The future of the country is tried for better or worse to that of our higher education, from our universities and colleges come the next generation of artists, designers, scientists, engineers, they are thinkers and makers that will shape and define our future. This future is an uncertain one though, it may be bleak due lack of investment in the next generation as we repeat past mistakes or the future may offer new choices and opportunities for children and our environment. If we invest, what do we invest in, the ‘hard’ skills be they technical or empirical knowledge and enlightened thinking that could renovate our shrinking manufacturing base, a base that employs across the stratum of society, creates ‘real’ wealth and jobs or do we just go for the ‘cheap’ and easy ‘soft’ skills that can only be useful at the behest of service industries that seems after the past thirty years to lack any real substance and long term sustainability.

In this essay I will look in depth at art and design education and the markets it’s students go onto to be employed in but just before that lets ponder what a university should be in an ideal world. I can think of four corner stones that seem to sum what a university should aspire to, others may add to or dismiss what I propose but it is a start.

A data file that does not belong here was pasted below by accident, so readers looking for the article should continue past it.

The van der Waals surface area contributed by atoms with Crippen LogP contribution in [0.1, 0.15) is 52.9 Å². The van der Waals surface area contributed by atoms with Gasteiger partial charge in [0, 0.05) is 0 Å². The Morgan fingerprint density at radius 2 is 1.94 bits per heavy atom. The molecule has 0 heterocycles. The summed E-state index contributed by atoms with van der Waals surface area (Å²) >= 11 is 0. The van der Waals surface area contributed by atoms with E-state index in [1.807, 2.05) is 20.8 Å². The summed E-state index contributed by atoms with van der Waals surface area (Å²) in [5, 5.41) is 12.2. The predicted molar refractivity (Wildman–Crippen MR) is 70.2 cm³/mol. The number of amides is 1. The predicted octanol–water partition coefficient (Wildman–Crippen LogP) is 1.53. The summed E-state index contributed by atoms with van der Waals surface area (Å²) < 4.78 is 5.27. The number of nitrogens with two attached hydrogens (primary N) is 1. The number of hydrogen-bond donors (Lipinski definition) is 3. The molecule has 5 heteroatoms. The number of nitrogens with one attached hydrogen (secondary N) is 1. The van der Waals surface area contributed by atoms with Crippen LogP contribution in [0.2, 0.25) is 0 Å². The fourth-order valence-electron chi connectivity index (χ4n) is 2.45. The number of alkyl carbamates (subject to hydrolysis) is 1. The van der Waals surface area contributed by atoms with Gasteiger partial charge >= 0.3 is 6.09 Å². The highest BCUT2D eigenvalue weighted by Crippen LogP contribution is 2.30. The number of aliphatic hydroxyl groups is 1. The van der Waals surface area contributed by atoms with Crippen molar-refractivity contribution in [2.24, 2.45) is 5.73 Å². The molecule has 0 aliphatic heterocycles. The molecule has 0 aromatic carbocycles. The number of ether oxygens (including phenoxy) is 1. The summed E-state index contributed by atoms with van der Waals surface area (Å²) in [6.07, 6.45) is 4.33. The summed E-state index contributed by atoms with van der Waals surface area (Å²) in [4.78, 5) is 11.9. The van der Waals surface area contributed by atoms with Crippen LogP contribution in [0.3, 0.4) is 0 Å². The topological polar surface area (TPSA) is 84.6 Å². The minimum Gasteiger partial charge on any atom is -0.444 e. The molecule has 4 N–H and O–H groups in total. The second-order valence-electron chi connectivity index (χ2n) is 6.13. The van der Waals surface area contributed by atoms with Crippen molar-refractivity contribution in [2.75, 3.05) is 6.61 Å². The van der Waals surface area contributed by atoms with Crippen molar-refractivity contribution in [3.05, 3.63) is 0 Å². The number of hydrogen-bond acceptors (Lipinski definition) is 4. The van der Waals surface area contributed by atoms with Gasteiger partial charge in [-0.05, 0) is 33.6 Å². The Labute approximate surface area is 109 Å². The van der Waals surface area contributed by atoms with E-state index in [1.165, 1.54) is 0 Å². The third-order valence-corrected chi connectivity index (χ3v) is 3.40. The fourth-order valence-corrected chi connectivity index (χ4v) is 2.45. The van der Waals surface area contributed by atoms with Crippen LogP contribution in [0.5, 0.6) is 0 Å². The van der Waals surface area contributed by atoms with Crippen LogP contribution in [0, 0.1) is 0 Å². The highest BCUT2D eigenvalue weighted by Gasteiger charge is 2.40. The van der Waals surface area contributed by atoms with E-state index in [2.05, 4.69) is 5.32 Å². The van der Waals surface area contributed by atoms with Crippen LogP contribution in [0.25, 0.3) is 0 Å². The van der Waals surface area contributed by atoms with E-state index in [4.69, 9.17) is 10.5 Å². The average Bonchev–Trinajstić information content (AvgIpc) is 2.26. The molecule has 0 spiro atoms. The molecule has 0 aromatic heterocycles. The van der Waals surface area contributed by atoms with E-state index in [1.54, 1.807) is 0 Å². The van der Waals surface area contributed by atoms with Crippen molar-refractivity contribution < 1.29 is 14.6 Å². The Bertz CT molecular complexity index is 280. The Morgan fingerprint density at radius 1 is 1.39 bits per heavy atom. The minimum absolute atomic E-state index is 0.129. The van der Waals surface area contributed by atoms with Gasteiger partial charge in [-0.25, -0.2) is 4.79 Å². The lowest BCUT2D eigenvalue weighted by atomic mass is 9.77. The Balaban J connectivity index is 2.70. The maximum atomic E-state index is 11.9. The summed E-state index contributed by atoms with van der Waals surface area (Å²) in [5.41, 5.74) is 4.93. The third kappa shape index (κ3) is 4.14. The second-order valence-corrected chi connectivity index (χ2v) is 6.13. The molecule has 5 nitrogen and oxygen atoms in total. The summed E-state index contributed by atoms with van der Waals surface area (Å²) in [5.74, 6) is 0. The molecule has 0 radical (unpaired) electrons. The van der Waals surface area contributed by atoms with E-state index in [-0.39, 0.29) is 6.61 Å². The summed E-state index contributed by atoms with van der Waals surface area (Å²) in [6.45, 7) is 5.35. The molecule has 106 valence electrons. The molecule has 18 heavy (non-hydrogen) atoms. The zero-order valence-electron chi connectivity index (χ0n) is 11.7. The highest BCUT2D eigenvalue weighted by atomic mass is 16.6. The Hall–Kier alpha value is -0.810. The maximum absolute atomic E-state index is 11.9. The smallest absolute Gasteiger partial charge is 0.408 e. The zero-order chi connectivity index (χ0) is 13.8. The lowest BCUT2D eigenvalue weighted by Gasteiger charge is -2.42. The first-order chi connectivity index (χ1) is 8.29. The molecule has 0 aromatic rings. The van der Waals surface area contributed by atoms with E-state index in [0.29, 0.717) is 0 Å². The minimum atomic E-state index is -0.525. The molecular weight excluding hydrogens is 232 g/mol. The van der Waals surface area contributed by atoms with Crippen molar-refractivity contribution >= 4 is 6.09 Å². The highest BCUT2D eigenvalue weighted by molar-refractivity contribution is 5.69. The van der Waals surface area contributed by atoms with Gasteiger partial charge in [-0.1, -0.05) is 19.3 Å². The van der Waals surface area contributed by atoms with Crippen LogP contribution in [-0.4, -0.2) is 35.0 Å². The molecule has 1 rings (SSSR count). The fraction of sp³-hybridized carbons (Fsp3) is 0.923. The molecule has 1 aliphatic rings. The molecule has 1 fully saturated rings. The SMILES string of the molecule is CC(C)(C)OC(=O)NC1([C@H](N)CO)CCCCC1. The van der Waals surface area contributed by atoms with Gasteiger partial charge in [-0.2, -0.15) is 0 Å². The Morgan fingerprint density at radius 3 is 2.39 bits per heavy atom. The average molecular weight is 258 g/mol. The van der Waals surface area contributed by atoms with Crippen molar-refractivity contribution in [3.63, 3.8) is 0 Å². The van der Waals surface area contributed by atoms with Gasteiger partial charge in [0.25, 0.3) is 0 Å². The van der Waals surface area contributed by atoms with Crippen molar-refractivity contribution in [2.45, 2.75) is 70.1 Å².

1. The pursuit of pure and applied knowledge, the questioning of knowns and the distribution of knowledge. 

2. To offer social mobility, giving everyone the opportunity based on merit regardless of their class, privilege or wealth the chance to study and then shape the future of the world we live in.

3. Universities have a social responsibility to society and visa versa, universities are custodians of the world’s knowledge and history, they question convention, offer new insights and sometimes to offer solutions for humanity and the world we live in. 

4. To offer sanctuary, once the preserve of the church, to be a ‘Noah’s’ ark for civilisation, academic freedom and the freedom of speech. We live in troubled and increasingly intolerant times, we need to have a place where failure and risk is not seen as negatives but instead seen as offering new possibilities, a place where we can be honest and truthful in our discord, a place where the current orthodoxies of the day can be challenged and developed upon and provide a humanist laboratory.